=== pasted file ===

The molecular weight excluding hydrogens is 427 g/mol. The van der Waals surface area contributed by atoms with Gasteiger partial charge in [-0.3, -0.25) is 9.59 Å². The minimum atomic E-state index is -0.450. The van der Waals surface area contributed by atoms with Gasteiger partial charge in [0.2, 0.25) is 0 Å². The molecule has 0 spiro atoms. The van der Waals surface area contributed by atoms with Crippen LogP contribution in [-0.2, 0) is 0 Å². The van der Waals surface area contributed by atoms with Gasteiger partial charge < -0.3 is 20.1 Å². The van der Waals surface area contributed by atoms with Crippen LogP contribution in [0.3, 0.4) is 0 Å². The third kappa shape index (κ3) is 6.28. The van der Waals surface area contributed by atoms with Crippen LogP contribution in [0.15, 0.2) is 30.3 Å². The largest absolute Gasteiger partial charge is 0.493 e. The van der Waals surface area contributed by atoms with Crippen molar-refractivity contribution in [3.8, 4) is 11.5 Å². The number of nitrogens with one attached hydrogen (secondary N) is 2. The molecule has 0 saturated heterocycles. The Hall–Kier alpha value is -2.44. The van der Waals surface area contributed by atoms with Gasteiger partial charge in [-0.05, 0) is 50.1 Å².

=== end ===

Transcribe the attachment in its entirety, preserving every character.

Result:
The molecular weight excluding hydrogens is 427 g/mol. The van der Waals surface area contributed by atoms with Gasteiger partial charge in [-0.3, -0.25) is 9.59 Å². The minimum atomic E-state index is -0.450. The van der Waals surface area contributed by atoms with Gasteiger partial charge in [0.2, 0.25) is 0 Å². The molecule has 0 spiro atoms. The van der Waals surface area contributed by atoms with Crippen LogP contribution in [-0.2, 0) is 0 Å². The van der Waals surface area contributed by atoms with Gasteiger partial charge < -0.3 is 20.1 Å². The van der Waals surface area contributed by atoms with Crippen LogP contribution in [0.3, 0.4) is 0 Å². The third kappa shape index (κ3) is 6.28. The van der Waals surface area contributed by atoms with Crippen LogP contribution in [0.15, 0.2) is 30.3 Å². The largest absolute Gasteiger partial charge is 0.493 e. The van der Waals surface area contributed by atoms with Crippen molar-refractivity contribution in [3.8, 4) is 11.5 Å². The number of nitrogens with one attached hydrogen (secondary N) is 2. The molecule has 0 saturated heterocycles. The Hall–Kier alpha value is -2.44. The van der Waals surface area contributed by atoms with Gasteiger partial charge in [-0.05, 0) is 50.1 Å².